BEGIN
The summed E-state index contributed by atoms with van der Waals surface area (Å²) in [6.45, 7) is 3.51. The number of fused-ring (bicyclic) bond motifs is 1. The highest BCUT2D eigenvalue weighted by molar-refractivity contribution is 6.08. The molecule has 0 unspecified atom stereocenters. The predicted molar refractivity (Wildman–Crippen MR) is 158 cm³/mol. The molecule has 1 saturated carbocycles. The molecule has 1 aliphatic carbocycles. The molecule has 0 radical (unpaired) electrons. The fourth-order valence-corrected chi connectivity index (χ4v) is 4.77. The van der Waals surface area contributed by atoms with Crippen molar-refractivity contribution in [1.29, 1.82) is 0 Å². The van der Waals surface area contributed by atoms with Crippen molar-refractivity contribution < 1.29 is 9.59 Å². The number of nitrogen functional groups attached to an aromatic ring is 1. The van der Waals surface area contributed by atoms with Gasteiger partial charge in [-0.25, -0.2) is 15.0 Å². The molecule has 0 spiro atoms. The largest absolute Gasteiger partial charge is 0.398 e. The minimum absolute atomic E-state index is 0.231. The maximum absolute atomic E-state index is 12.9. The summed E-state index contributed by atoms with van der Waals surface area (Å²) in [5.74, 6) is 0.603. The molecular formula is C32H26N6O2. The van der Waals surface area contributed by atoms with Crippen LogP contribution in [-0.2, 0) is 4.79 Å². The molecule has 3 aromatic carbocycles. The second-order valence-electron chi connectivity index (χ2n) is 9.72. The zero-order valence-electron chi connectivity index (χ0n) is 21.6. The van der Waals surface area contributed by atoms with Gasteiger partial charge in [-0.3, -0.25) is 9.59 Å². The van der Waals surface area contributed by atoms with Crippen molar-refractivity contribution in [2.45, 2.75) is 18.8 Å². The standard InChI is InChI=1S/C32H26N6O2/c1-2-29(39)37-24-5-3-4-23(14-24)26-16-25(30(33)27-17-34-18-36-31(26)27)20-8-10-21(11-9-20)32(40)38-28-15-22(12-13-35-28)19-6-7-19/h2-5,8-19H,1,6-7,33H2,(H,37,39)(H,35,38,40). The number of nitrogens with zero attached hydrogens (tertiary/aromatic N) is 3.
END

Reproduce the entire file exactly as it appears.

The summed E-state index contributed by atoms with van der Waals surface area (Å²) in [6.45, 7) is 3.51. The number of fused-ring (bicyclic) bond motifs is 1. The highest BCUT2D eigenvalue weighted by molar-refractivity contribution is 6.08. The molecule has 0 unspecified atom stereocenters. The predicted molar refractivity (Wildman–Crippen MR) is 158 cm³/mol. The molecule has 1 saturated carbocycles. The molecule has 1 aliphatic carbocycles. The molecule has 0 radical (unpaired) electrons. The fourth-order valence-corrected chi connectivity index (χ4v) is 4.77. The van der Waals surface area contributed by atoms with Crippen molar-refractivity contribution in [1.29, 1.82) is 0 Å². The van der Waals surface area contributed by atoms with Crippen molar-refractivity contribution < 1.29 is 9.59 Å². The number of nitrogen functional groups attached to an aromatic ring is 1. The van der Waals surface area contributed by atoms with Gasteiger partial charge in [-0.25, -0.2) is 15.0 Å². The molecule has 0 spiro atoms. The largest absolute Gasteiger partial charge is 0.398 e. The minimum absolute atomic E-state index is 0.231. The maximum absolute atomic E-state index is 12.9. The summed E-state index contributed by atoms with van der Waals surface area (Å²) in [5.74, 6) is 0.603. The molecular formula is C32H26N6O2. The van der Waals surface area contributed by atoms with Crippen LogP contribution in [-0.2, 0) is 4.79 Å². The molecule has 3 aromatic carbocycles. The second-order valence-electron chi connectivity index (χ2n) is 9.72. The zero-order valence-electron chi connectivity index (χ0n) is 21.6. The van der Waals surface area contributed by atoms with Gasteiger partial charge in [-0.3, -0.25) is 9.59 Å². The van der Waals surface area contributed by atoms with Crippen molar-refractivity contribution in [2.45, 2.75) is 18.8 Å². The standard InChI is InChI=1S/C32H26N6O2/c1-2-29(39)37-24-5-3-4-23(14-24)26-16-25(30(33)27-17-34-18-36-31(26)27)20-8-10-21(11-9-20)32(40)38-28-15-22(12-13-35-28)19-6-7-19/h2-5,8-19H,1,6-7,33H2,(H,37,39)(H,35,38,40). The number of nitrogens with zero attached hydrogens (tertiary/aromatic N) is 3.